Scientists see Earth's future by witnessing a star violently eat a planet

For the first time ever, astronomers have caught a star in the act of consuming or engulfing a planet, giving insight into Earth's distant future.

2 minutes & 49 seconds read time

A new study published in the peer-reviewed scientific journal Nature has detailed what is described as a very first observation of an aging star engulfing a planet.

NASA has taken to its blog to shine a light on the fascinating observation, which the researchers say is a glimpse into Earth's distant future as the same fate will befall our humble planet. According to the study, the star consumed the planet when it got close to its end of life, a stage in the star's life when its fuel begins to dwindle, and it grows in size, engulfing anything that gets too close. The planet was one of those unlucky objects, and as the star grew, its outer atmosphere surrounded the entire planet, causing the planet's orbit to shrink and eventually drop below the surface of the star.

When the planet sunk below the surface, it began to burn up like a meteor entering Earth's atmosphere. This energy exchange caused the star to grow in size and brightness temporarily. Researchers who observed the event reported the star becoming a few hundred times brighter before it returned to its normal size of brightness levels. Researchers used the Caltech-led Zwicky Transient Facility (ZTF) based at Palomar Observatory in Southern California and the NEOWISE observatory to observe the destruction of the planet.

"If I were an observer looking at the solar system 5 billion years from now, I might see the Sun brighten a little, but nothing as dramatic as this, even though it will be the exact same physics at work," said Kishalay De, an astronomer at the Massachusetts Institute of Technology in Cambridge and the study's lead author.

Notably, the researchers write that as the star began consuming the planet, hot gas was pulled from the surface of the star, a final effort from the planet to prevent its doom. This hot gas pulled from the star's surface by the planet was then hurled into space, where it cooled and became dust, similar to how water vapor becomes snow. As the planet continued to be engulfed, more dust was thrown out into space, which was what the aforementioned ground-based telescopes detected.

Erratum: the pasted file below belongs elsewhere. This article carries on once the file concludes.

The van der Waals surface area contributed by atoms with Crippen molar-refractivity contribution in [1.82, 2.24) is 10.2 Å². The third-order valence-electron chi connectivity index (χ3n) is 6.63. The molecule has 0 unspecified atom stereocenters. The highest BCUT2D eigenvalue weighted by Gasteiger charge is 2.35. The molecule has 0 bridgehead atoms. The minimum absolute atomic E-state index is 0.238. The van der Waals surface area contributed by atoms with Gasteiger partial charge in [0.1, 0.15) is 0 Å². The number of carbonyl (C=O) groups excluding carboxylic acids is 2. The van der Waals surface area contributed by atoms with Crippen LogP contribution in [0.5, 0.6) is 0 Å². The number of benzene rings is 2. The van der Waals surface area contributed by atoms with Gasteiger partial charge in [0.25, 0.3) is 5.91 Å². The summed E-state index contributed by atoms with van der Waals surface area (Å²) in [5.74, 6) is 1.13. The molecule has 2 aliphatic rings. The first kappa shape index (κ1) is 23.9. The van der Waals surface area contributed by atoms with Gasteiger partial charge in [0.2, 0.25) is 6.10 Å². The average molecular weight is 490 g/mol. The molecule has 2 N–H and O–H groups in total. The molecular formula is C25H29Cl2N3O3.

Scientists see Earth's future by witnessing a star violently eat a planet 352

As previously stated, this cosmic event will be the fate of Earth as NASA writes on its blog that in approximately 5 billion years time, the Sun is expected to change into a red giant, significantly growing in size and consuming planets such as Mercury, Venus and possibly Earth as it grows. Astronomers believe that most mid-size stars become red giants, and every year there are planets consumed by stars reaching near their end of life.

"This discovery shows that it's worthwhile to take observations of the entire sky and archive them, because we don't yet know all of the interesting events we might be capturing. With the NEOWISE archive, we can look back in time. We can find hidden treasures or learn something about an object that no other observatory can tell us," said Joe Masiero, deputy principal investigator for NEOWISE at IPAC at Caltech.

Researchers named the event of the star consuming a planet ZTF SLRN-2020 and the data collected by observing this rare phenomenon will be used as a blueprint or template to identify more events like ZTF SLRN-2020.

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Jak joined the TweakTown team in 2017 and has since reviewed 100s of new tech products and kept us informed daily on the latest science, space, and artificial intelligence news. Jak's love for science, space, and technology, and, more specifically, PC gaming, began at 10 years old. It was the day his dad showed him how to play Age of Empires on an old Compaq PC. Ever since that day, Jak fell in love with games and the progression of the technology industry in all its forms. Instead of typical FPS, Jak holds a very special spot in his heart for RTS games.

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